Iran has suffered a series of mysterious explosions and fires over the past year. While some of them have targeted sensitive sites, such as the Natanz nuclear facility, many other incidents appear more accidental. Nevertheless, they have done significant damage to Iranian infrastructure. In early June, the Iranian navy's largest ship sunk after a fire on board. An oil refinery had a tank that ruptured and exploded in Tehran, and a steel factory also reportedly suffered a fire on June 5.
Many of the explosions and fires have been reported with heightened interest due to Israel-Iran tensions. In recent months, The Wall Street Journal reported that Israel carried out a dozen attacks on Iranian ships headed for Syria. After the report, several Israeli-owned commercial ships were then attacked in the Gulf of Oman.
The incidents in Iran lead to questions about whether Israel has overseen a wide-ranging campaign of attacks and sabotage against Iran. Iran has blamed Israel for incidents at Natanz, for instance. And Israeli media have hinted at Mossad's involvement. However, the larger series of explosions appear to run the gamut from suspicious to seeming like a case of mere aging infrastructure.
Another factor may be at work: Simple sabotage. In 1944 the U.S. Office of Strategic Services (OSS), the precursor to the modern CIA, published a classified pamphlet called, "Simple Sabotage Field Manual." William "Wild Bill" Donovan, who led the OSS, authored an introduction to the manual. The manual notes that sabotage includes both major acts against an enemy that may be "highly technical" and require training as well as "innumerable simple acts which the ordinary individual citizen-saboteur can perform." The point of the manual was to provide suggestions to help average people, acting individually rather than as part of a network, to carry out sabotage "in such a way as to involve minimum danger of injury, detection or reprisal."
The weapons of this simple saboteur could be "salt, nails, candles, pebbles, thread or any other materials [the saboteur] might normally be expected to posses." In short, everyday household items can be used to harm equipment. The manual calls, more generally, for reorienting workers to think in the "direction of destruction."
This OSS manual provides an insight into what may be happening in Iran. The sabotage manual notes that "warehouses, barracks, offices, hotels and factory buildings are outstanding targets for simple sabotage." They are susceptible to damage: For instance, "fires can be started wherever there is an accumulation of inflammable material." Warehouses too make for "promising targets."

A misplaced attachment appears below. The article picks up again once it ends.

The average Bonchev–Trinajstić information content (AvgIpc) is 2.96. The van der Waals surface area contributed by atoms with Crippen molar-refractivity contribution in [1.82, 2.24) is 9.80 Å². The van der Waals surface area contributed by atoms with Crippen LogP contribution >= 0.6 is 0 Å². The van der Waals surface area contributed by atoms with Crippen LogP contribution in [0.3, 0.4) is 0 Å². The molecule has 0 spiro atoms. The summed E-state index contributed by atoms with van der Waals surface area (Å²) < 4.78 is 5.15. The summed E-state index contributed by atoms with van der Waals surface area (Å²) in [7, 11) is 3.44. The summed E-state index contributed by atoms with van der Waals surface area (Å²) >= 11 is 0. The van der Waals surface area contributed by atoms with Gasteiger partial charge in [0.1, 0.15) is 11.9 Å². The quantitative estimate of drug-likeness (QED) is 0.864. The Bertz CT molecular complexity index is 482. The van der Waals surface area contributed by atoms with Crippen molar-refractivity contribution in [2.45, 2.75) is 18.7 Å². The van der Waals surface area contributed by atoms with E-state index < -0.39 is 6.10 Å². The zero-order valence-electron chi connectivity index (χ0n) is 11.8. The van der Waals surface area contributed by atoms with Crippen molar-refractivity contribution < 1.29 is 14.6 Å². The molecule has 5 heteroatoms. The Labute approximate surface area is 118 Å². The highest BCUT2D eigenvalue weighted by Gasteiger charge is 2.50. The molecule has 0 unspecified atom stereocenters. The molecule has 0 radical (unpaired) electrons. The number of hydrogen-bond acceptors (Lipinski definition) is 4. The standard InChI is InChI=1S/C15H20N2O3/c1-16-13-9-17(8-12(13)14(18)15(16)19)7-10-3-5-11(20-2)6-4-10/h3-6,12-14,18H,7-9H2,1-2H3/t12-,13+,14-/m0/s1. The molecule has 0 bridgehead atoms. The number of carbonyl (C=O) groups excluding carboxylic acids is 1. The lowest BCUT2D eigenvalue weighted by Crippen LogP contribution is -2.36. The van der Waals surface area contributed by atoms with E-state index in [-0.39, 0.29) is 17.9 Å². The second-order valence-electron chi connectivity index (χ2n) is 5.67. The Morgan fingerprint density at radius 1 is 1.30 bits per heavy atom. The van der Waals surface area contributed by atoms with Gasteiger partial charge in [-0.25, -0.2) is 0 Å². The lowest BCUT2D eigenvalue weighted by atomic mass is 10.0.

The manual suggests that janitors might purposely accumulate greasy waste and hope it ignites with the flick of a cigarette. "If you are a janitor on night duty, you can be the first to report the fire, but don't report it too soon." The manual suggests sabotaging fuel tanks by putting in sawdust, impurities or even sugar. "Fuel lines to gasoline and oil engines frequently pass over the exhaust pipe. When the machine is at rest, you can stab a small hole in the fuel line...fuel will drip onto the exhaust and start a blaze." The average person can also easily destroy boilers by putting too much water in them, as well as harming turbines by creating leaks.
In other parts of the country, train operators can make things inconvenient by simply making "mistakes in the issuing of train tickets." Low-level bureaucrats can also harm the Iranian regime based on suggestions in the manual. "Make 'speeches,'" the manual suggests. "Talk as frequently as possible and at great length to illustrate your 'points' by long anecdotes and accounts of personal experiences. Never hesitate to make a few appropriate 'patriotic' comments." It also says that would-be saboteurs can haggle over precise wording and insist on performing tasks through complex, rather than direct, "channels."
Average Iranians, fed up with their fanatical regime, could be making "accidents" happen.
Most important: Order high-quality materials that are hard to get, give important jobs to inefficient workers and "insist on perfect work in relatively unimportant products." Give incomplete instructions, hold "conferences when there is more critical work to be done" and create numerous cumbersome committees that are as large as possible.
Iran may be suffering a spate of simple sabotage. This may not be due to complex Israeli-sponsored attacks on Iran's infrastructure, but rather the tendency of average Iranians, fed up with their fanatical regime, to permit key facilities to fall apart and naval vessels to catch fire.
Seth J. Frantzman is a Ginsburg-Milstein Writing Fellow at the Middle East Forum and senior Middle East correspondent at The Jerusalem Post.